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Waterfowl prospects linked to cold fronts

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Waterfowl hunters hoping to bag some ducks this season are in luck, as the state’s waterfowl chief predicts a good outlook for the upcoming months.

“Overall habitat conditions are good for ducks and duck hunters for many parts of Texas,” said Kevin Kraai, waterfowl program coordinator for the Texas Parks and Wildlife Department.

“We just need some timely cold fonts and moisture this fall, and I believe many folks will get the opportunity to enjoy the young ducks the Dakotas produced this summer,” he said.

In the state’s South Zone, duck season runs from Saturday, Nov. 2- Dec. 1, resumes that day and runs to Jan. 26.

Duck hunting in the North Zone opens Nov. 9 and runs to Dec. 1, takes a break until Dec. 7 and continues to Jan. 26.

Hunters should remember that “dusky ducks” are off limits during the first five days of the season.

Before heading to the fields, waterfowl hunters also should note the regulatory change for Northern Pintails. The bag limit for pintails was reduced to one per day from two per day due to a decrease in population.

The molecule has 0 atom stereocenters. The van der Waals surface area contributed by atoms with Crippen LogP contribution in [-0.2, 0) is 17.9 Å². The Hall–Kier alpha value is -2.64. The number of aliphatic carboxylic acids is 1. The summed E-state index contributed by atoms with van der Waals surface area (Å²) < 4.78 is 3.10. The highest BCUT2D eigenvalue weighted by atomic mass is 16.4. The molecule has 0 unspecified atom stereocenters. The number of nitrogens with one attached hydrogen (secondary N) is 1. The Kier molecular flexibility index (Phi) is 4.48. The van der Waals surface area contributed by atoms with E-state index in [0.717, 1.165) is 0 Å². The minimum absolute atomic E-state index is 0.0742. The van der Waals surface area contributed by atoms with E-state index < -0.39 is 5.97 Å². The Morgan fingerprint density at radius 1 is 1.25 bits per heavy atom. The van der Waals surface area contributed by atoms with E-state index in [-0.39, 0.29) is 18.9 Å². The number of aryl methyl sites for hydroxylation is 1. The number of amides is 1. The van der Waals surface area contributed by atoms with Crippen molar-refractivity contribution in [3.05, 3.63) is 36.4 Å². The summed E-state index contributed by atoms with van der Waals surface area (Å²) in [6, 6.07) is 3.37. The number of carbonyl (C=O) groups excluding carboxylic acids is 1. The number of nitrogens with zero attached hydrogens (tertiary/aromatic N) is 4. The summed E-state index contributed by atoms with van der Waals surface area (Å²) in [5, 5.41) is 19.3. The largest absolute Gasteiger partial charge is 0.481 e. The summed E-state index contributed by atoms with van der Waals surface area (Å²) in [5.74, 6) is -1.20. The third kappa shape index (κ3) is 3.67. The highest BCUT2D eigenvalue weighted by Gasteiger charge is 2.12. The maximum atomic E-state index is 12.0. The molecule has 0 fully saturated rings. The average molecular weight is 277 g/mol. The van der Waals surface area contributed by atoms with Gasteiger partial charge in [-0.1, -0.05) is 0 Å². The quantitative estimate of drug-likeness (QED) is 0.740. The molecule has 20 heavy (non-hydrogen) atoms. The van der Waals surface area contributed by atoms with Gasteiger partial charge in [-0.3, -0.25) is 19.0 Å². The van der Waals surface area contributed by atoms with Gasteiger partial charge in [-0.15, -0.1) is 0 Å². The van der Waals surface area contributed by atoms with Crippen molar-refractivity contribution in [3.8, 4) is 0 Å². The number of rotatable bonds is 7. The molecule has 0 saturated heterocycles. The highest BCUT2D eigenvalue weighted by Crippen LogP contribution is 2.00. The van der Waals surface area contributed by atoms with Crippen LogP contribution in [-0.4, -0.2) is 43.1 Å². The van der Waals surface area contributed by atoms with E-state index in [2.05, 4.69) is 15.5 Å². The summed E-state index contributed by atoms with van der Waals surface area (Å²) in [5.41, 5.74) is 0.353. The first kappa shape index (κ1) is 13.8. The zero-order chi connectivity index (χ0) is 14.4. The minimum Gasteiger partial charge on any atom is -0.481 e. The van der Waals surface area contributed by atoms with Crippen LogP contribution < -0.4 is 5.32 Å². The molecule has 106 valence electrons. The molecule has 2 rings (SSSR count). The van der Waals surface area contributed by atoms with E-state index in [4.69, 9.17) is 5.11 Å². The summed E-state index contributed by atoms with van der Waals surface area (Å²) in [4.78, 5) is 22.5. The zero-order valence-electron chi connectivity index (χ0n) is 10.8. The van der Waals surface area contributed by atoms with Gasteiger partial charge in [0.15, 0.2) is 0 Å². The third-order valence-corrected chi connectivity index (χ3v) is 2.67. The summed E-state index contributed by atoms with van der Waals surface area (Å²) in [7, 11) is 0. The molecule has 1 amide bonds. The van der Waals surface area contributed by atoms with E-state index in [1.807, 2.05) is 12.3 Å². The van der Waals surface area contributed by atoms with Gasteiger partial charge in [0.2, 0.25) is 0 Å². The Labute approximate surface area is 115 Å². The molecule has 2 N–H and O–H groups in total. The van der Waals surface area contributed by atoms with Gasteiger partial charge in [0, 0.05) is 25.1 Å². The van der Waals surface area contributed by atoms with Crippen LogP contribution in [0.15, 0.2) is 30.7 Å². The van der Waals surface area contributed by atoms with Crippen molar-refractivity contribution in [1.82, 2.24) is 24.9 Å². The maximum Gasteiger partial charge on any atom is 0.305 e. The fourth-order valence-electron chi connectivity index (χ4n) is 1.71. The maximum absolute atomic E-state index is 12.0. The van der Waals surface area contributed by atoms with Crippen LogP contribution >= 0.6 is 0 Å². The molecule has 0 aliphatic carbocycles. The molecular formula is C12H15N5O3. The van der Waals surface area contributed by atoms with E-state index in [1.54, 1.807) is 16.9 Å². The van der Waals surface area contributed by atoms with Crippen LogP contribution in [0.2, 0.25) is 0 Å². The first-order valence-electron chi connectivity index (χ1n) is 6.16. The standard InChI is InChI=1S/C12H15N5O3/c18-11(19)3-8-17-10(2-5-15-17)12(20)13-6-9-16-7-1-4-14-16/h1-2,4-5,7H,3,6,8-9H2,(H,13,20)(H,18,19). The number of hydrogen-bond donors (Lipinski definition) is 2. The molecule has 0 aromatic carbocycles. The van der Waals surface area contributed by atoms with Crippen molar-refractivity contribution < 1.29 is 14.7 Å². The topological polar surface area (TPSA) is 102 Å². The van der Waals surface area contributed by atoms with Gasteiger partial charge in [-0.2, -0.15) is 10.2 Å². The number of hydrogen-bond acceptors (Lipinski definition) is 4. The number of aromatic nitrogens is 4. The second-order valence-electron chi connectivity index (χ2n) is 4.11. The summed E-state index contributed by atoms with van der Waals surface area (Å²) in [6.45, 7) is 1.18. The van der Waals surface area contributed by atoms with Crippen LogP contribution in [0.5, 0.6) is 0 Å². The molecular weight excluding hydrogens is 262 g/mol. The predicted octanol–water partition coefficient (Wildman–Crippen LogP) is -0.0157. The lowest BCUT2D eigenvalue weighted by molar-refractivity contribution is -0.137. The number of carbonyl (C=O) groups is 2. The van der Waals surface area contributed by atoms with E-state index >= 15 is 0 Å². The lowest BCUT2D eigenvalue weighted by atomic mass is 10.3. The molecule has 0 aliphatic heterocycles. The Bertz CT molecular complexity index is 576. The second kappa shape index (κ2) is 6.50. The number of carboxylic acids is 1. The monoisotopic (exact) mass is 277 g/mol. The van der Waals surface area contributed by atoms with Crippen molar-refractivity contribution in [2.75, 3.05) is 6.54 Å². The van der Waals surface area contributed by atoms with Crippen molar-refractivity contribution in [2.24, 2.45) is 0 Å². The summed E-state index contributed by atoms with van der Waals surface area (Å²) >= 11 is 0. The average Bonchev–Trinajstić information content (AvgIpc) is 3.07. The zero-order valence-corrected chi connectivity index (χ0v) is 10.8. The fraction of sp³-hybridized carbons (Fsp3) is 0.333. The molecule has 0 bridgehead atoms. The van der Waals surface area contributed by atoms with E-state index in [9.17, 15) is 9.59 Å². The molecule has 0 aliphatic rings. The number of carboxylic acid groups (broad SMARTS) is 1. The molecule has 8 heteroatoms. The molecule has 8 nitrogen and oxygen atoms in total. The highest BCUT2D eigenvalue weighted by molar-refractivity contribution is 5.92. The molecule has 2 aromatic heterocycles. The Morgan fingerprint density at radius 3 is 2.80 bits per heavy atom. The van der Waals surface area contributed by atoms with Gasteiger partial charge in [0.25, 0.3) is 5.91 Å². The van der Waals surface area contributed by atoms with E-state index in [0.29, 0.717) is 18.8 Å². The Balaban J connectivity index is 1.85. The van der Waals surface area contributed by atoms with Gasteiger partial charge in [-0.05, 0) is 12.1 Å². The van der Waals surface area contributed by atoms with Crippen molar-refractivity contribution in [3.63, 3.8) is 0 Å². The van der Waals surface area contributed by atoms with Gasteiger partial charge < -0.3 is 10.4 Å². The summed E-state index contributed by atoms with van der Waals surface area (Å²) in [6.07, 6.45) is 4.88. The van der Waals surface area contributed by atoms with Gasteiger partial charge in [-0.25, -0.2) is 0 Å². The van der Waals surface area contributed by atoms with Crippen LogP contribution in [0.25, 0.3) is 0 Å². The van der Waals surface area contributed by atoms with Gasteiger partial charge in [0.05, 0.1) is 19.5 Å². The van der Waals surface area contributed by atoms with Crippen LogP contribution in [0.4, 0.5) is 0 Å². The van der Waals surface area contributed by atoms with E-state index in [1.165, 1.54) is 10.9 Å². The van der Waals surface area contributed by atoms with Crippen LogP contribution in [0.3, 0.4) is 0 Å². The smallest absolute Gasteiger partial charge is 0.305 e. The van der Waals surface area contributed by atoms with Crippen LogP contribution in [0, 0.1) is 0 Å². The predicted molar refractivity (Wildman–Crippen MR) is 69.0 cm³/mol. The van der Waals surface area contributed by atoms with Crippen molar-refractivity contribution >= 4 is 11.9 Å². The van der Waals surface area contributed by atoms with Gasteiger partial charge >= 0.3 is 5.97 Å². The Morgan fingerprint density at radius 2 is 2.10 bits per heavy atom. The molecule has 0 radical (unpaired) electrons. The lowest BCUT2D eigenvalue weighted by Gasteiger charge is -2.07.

Goose hunting also kicks off on Saturday, Nov. 2, statewide and runs through Jan. 26 in the East Zone and Feb. 2 in the West Zone.

“Quite differently from the good duck production, timing of the goose hatch and vegetation green up in the Arctic has been a few weeks off of each other for several years in a row,” said Kraai. “This mismatch once again has resulted in low gosling survival.

“At best we can say there will be a few more young birds in the flock this year compared to the last couple of years.”

Continental goose populations, especially mid-continent Snow Geese, are declining for the first time in a long time due to four to five consecutive years of poor gosling survival, Kraai said.

The older birds remaining in the flock tend to make for increased frustration with hunters and likely lower success rates, officials said.

“At the end of teal season, there were still significant concentrations of Blue-Winged Teal remaining in the Dakotas and Nebraska,” said Kraai. “We will need a change in weather patterns soon to trigger a more pronounced migration before the regular season starts. The birds are there, they just need a good push of cold weather to get them moving soon.”